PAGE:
The day after, the prof reminded us about this question that he had asked. He concluded that we now have our answer. It was a very solemn class that day. It seemed like a funeral service. And it was. It was the end of the world as we (all of us in that room) had known it. All of us had been born since the world wars. As I write this post I keep asking myself if this really is what life was like before 9/11. The answer is Yes. At least for me.

 

I had grown up on stories of World War 2 because my parents remembered it so well. They talked about it so much that I felt like I had missed out on something signficant. Their parents remembered the first world war. The closest thing that ever happened in my time was the Vietnam War and all I ever found out about it was titles in the newspaper. I tried telling myself that it was close enough to count.

 

As an adult, I gave very much thought to the question about war. By the late 1990s I concluded that society had evolved so far that no one would go to war even if there were a reason. I remember exactly where I was and who my audience was when I said that out loud. After 9/11 I felt confident that the USA was too mature, too sophisticated, to retaliate. After all, I'd been facing up to my own family without retaliating no matter how horrible they treated me when I left the church. Surely, people worthy of government office would know better than to strike back.

 

Not until the bombs were actually being dropped in Afghanistan did I believe that anyone would go to war over 9/11. I didn't know that Christians had so little faith--North America is a Christian land, right? Yes, so I thought. I had been raised on the mighty acts of God. Surely an almighty God was strong enough to protect the us from further acts of terror and life would go back to normal. I had no idea that one bunch of crazy religious fanatics could create another. Today I am amazed that the world waited as long as it did to start dropping bombs. Apparently, religion makes people who retaliate.

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Aside from that I find it very frightening that in order to be elected President of a super power you have to consort with an imaginary super being as opposed to be well educated, well spoken, and taking an interest in the citizens of America.

Sadly, abunch of dumbfucks expect it. I can only dream of being President one day, and refusing to end the swearing in speach with "so help me god." And when people bitch, I'll simply show them the laws that supposedly run this nation. Too bad they still wont believe me.

 

I wish my anti-religious right political works done good. I hope it makes a difference, but in the end, the government is corrupt, biased, and a piece of shit.

 

As far as voting, I'm sure the God thing is just an attempt to win votes, especially the Dems. I do know a few people, myself included, that either are going to, or seriously look into, moving to Canada if a Republican wins the '08 election. McCain, Romney, and especially Guliani will do nothing but bring this nation to another level of damnation.

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As far as voting, I'm sure the God thing is just an attempt to win votes, especially the Dems. I do know a few people, myself included, that either are going to, or seriously look into, moving to Canada if a Republican wins the '08 election. McCain, Romney, and especially Guliani will do nothing but bring this nation to another level of damnation.

 

If you'd have caught me just a year or two ago, I'd likely have said the same thing.

 

As it is, I don't believe this nation's going to Hell in the proverbial hand basket quite that quickly. That it's in a state of rapid decline, and said decline is nearly irreversible I'd not dream of arguing. Even at 21 years old, though, I've gone through and suffered from enough hysterics to realize it's extremely rare for a government to make the kind of overnight transition to total oppression many people (somewhat rightly) fear--let alone do so successfully. We are, by and large, a nation of sheep, but there are enough goats among the flocks to yet merit a slow, cautious approach.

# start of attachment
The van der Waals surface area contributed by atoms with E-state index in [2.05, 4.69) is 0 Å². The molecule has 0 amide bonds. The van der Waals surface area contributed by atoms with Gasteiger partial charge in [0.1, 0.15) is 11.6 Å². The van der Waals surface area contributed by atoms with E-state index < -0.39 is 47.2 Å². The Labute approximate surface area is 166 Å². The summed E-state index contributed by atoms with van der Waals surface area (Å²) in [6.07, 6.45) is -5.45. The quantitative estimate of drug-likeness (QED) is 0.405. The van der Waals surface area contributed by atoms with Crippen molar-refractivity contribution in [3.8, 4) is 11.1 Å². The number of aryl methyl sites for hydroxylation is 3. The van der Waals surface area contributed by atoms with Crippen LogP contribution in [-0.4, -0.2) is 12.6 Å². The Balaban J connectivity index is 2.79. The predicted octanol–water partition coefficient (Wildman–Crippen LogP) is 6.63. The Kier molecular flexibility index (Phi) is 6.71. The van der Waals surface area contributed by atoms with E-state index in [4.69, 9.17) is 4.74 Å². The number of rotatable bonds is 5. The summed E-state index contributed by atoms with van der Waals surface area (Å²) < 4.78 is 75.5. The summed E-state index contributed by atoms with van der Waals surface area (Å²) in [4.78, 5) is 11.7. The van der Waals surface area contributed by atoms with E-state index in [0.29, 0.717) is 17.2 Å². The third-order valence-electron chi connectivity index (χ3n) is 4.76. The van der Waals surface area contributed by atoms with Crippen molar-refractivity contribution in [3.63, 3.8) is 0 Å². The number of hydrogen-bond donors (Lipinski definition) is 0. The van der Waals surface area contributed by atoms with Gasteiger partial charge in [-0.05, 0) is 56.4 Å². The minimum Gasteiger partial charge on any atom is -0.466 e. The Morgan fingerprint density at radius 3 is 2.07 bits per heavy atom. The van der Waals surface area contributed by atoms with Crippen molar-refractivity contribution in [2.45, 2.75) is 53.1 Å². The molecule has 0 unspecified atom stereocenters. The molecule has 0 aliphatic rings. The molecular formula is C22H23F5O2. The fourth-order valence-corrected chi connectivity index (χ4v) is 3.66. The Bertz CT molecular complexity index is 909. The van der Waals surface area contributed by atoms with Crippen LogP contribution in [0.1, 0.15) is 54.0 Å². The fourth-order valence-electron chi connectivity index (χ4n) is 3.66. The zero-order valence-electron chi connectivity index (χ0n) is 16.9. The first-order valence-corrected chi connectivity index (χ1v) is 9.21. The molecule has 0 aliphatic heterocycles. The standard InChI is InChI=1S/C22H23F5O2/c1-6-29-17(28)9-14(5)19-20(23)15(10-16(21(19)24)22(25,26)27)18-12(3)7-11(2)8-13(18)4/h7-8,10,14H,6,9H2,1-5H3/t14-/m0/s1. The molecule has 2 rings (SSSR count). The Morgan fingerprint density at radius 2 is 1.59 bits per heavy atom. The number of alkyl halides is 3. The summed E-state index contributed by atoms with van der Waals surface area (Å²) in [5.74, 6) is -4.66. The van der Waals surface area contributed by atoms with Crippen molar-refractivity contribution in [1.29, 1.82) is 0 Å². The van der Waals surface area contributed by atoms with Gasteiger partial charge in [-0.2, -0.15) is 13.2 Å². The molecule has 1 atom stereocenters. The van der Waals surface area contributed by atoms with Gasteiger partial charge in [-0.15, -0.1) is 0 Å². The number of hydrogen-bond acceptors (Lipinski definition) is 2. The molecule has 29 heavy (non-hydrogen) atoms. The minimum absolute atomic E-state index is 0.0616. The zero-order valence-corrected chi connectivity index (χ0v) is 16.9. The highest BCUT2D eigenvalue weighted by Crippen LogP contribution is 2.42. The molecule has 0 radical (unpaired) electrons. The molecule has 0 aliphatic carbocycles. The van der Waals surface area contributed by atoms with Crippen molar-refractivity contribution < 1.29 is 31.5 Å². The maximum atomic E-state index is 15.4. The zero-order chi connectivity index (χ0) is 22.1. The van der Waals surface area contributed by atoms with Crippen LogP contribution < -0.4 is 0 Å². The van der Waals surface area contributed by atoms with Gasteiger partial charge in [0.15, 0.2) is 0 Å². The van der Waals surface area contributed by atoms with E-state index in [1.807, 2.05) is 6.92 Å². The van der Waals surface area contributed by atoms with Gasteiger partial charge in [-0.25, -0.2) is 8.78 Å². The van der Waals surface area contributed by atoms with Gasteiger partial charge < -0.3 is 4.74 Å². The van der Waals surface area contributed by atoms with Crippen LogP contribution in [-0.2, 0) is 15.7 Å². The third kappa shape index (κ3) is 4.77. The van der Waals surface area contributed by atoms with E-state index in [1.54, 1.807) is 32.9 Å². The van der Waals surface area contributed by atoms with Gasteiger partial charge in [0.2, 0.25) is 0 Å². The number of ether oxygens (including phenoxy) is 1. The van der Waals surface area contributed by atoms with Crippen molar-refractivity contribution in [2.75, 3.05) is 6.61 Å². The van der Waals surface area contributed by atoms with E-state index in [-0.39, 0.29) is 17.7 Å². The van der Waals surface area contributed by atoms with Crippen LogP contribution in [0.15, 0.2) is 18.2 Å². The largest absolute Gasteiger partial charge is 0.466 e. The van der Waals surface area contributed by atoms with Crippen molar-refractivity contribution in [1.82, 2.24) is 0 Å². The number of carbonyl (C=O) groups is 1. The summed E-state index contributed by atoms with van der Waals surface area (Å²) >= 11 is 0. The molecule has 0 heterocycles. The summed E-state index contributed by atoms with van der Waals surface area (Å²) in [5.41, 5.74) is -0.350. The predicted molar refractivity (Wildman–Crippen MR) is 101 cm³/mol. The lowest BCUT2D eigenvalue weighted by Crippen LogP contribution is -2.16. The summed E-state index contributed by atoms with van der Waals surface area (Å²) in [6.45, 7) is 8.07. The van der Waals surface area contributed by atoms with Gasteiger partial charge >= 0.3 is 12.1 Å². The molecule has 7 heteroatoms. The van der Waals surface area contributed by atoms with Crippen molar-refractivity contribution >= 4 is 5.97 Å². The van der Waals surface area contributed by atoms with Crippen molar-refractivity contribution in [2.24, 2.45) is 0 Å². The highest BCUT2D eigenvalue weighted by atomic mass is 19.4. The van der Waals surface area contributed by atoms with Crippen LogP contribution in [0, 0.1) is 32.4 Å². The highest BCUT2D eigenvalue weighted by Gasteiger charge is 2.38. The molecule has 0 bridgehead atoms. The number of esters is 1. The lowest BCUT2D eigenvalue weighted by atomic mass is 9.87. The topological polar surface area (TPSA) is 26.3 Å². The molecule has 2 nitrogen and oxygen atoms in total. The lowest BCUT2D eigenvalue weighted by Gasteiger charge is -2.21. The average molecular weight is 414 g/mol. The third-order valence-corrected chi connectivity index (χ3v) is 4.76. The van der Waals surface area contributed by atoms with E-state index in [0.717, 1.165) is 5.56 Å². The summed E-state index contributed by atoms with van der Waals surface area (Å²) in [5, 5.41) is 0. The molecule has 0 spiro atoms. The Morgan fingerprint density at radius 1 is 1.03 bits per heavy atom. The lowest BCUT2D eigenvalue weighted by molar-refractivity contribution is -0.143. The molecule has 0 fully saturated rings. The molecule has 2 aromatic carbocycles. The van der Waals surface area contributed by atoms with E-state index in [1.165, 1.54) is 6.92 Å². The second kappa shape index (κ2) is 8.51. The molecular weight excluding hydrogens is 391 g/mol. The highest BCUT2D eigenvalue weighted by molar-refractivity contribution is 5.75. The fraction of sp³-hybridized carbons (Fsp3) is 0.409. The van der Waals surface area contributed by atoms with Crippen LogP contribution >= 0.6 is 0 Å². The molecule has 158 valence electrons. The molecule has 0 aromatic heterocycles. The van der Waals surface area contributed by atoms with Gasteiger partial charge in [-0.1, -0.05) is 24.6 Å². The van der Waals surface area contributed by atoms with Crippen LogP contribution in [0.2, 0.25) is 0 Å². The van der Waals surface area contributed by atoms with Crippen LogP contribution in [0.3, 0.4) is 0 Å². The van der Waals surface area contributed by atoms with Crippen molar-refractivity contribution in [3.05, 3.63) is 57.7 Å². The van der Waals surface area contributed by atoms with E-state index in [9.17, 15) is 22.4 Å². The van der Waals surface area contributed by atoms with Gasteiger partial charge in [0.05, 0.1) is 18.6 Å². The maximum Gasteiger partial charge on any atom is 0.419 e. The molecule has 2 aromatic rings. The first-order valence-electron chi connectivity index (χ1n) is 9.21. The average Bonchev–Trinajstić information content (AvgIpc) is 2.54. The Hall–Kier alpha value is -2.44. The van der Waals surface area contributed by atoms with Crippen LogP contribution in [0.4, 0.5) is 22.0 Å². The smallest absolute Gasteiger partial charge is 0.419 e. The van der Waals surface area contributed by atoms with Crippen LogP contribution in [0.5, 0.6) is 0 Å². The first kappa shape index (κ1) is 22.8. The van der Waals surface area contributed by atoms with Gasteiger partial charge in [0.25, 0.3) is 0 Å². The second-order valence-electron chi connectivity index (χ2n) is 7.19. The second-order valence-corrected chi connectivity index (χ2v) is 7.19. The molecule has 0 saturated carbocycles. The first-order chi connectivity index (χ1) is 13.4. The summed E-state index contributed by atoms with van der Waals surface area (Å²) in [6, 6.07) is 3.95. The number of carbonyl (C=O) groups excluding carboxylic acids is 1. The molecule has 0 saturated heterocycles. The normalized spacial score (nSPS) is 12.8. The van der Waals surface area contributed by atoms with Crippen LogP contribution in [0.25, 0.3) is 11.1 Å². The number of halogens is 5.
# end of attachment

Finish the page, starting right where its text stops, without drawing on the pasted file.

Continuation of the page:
All that said, I have every intention of getting the hell out of here within the next few years (as soon as I get my bachelor's degree), but now I'm motivated just as much by excitement for what lay ahead as fear of what lay behind.

 

Maybe this is the place to post it. Earlier today I was reading a book with the title Bible in America. Finally I understand some core characteristics of Americans. America is a Christian nation. In God we trust. Arguments as to whether or not Christians started the country. Etc.

 

This book tells me that the Puritans who first settled in the US and who wrote the first rules, left England with the intention to set up a theocracy. A century and a half later, their ideals had spread from that first little corner of the continent to the entire community that identified with them. I'm not clear on my history as to how far west that went.

 

This is exactly what so frustrates those of us with even a rudimentary understanding of the U.S. constitution and the intentions of the founders in drafting it.

 

The United States of America isn't supposed to be a Christian nation. The divide between the beliefs and aspirations of the pilgrims and the later immigrants who did the greatest part of the work of founding and building the nation is so stark it's practically a solid wall.

 

Unfortunately, on the level of large (national) populations, fear trumps the will to be free. It always has.

 

So no matter how many Jeffersonian visionaries come along and once again spread the value of freedom, eventually the message will become too popular for its own good. Herd mentality will take over, and concerns over "security" will once again slowly wear away at the edifice then the foundation of those ideals of freedom until there is nothing left.

 

I daresay that's why libertarians almost universally feel the driving need for independence and self-sufficiency in tandem with their desires for personal freedom. As human beings, we undoubtedly have a psychological need for the companionship of other humans, but we don't necessarily need the herd.

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I came across this article today that's somewhat relevant to this topic. On page 2 it lists some stats that suggest a greater percentage of Americans believe religious influence has gone too far, a greater percentage than those who consider themselves atheist. Also, it touches on the religious proclamations of the top 3 democratic candidates.

 

http://www.thenation.com/doc/20070625/aronson